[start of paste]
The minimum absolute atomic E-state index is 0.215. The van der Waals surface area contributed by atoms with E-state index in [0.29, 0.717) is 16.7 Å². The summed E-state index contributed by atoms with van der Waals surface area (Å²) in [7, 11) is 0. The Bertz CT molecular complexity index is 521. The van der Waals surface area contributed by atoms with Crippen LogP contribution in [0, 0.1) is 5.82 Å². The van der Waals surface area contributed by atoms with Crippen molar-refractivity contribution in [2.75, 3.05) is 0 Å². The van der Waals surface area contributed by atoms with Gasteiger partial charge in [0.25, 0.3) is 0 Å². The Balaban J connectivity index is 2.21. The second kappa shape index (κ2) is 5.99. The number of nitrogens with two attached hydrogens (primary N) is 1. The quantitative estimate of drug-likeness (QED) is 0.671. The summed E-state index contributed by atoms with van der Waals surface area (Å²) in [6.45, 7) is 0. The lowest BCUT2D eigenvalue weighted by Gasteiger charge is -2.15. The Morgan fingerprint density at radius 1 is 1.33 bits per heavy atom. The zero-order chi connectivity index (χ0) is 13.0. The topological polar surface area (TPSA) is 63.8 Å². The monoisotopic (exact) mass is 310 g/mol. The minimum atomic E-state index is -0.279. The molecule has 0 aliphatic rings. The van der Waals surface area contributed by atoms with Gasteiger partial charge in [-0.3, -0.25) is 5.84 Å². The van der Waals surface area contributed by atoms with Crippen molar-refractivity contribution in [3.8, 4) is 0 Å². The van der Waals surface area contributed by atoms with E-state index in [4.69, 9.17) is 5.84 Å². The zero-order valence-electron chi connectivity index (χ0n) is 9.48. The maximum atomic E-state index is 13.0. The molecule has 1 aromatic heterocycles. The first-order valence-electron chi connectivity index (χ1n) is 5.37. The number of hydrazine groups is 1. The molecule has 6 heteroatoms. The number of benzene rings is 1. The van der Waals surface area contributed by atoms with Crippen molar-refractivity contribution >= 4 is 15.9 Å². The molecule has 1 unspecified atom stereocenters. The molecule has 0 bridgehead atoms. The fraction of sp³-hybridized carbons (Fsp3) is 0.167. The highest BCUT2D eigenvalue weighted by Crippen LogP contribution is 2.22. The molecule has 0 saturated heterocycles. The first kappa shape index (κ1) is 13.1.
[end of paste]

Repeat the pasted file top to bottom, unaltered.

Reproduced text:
The minimum absolute atomic E-state index is 0.215. The van der Waals surface area contributed by atoms with E-state index in [0.29, 0.717) is 16.7 Å². The summed E-state index contributed by atoms with van der Waals surface area (Å²) in [7, 11) is 0. The Bertz CT molecular complexity index is 521. The van der Waals surface area contributed by atoms with Crippen LogP contribution in [0, 0.1) is 5.82 Å². The van der Waals surface area contributed by atoms with Crippen molar-refractivity contribution in [2.75, 3.05) is 0 Å². The van der Waals surface area contributed by atoms with Gasteiger partial charge in [0.25, 0.3) is 0 Å². The Balaban J connectivity index is 2.21. The second kappa shape index (κ2) is 5.99. The number of nitrogens with two attached hydrogens (primary N) is 1. The quantitative estimate of drug-likeness (QED) is 0.671. The summed E-state index contributed by atoms with van der Waals surface area (Å²) in [6.45, 7) is 0. The lowest BCUT2D eigenvalue weighted by Gasteiger charge is -2.15. The Morgan fingerprint density at radius 1 is 1.33 bits per heavy atom. The zero-order chi connectivity index (χ0) is 13.0. The topological polar surface area (TPSA) is 63.8 Å². The monoisotopic (exact) mass is 310 g/mol. The minimum atomic E-state index is -0.279. The molecule has 0 aliphatic rings. The van der Waals surface area contributed by atoms with Gasteiger partial charge in [-0.3, -0.25) is 5.84 Å². The van der Waals surface area contributed by atoms with Crippen molar-refractivity contribution in [3.8, 4) is 0 Å². The van der Waals surface area contributed by atoms with E-state index in [4.69, 9.17) is 5.84 Å². The zero-order valence-electron chi connectivity index (χ0n) is 9.48. The maximum atomic E-state index is 13.0. The molecule has 1 aromatic heterocycles. The first-order valence-electron chi connectivity index (χ1n) is 5.37. The number of hydrazine groups is 1. The molecule has 6 heteroatoms. The number of benzene rings is 1. The van der Waals surface area contributed by atoms with Crippen molar-refractivity contribution >= 4 is 15.9 Å². The molecule has 1 unspecified atom stereocenters. The molecule has 0 bridgehead atoms. The fraction of sp³-hybridized carbons (Fsp3) is 0.167. The highest BCUT2D eigenvalue weighted by Crippen LogP contribution is 2.22. The molecule has 0 saturated heterocycles. The first kappa shape index (κ1) is 13.1.